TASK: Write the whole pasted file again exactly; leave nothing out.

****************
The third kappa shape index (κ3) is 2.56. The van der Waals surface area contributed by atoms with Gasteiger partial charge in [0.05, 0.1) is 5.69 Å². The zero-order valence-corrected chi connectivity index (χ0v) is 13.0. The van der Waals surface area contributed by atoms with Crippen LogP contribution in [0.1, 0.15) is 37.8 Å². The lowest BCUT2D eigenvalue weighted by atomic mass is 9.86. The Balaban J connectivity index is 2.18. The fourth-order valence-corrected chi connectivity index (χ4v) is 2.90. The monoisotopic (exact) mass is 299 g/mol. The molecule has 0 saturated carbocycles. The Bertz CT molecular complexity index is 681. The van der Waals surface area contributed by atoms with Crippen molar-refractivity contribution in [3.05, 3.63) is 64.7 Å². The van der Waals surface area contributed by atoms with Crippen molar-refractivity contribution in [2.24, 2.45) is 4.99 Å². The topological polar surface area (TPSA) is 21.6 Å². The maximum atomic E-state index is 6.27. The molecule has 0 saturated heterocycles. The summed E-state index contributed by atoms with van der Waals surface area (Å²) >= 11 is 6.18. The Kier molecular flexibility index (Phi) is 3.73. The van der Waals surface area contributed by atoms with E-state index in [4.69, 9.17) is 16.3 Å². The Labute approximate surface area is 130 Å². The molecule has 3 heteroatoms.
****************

The third kappa shape index (κ3) is 2.56. The van der Waals surface area contributed by atoms with Gasteiger partial charge in [0.05, 0.1) is 5.69 Å². The zero-order valence-corrected chi connectivity index (χ0v) is 13.0. The van der Waals surface area contributed by atoms with Crippen LogP contribution in [0.1, 0.15) is 37.8 Å². The lowest BCUT2D eigenvalue weighted by atomic mass is 9.86. The Balaban J connectivity index is 2.18. The fourth-order valence-corrected chi connectivity index (χ4v) is 2.90. The monoisotopic (exact) mass is 299 g/mol. The molecule has 0 saturated carbocycles. The Bertz CT molecular complexity index is 681. The van der Waals surface area contributed by atoms with Crippen molar-refractivity contribution in [3.05, 3.63) is 64.7 Å². The van der Waals surface area contributed by atoms with Crippen molar-refractivity contribution in [2.24, 2.45) is 4.99 Å². The topological polar surface area (TPSA) is 21.6 Å². The maximum atomic E-state index is 6.27. The molecule has 0 saturated heterocycles. The summed E-state index contributed by atoms with van der Waals surface area (Å²) >= 11 is 6.18. The Kier molecular flexibility index (Phi) is 3.73. The van der Waals surface area contributed by atoms with E-state index in [4.69, 9.17) is 16.3 Å². The Labute approximate surface area is 130 Å². The molecule has 3 heteroatoms.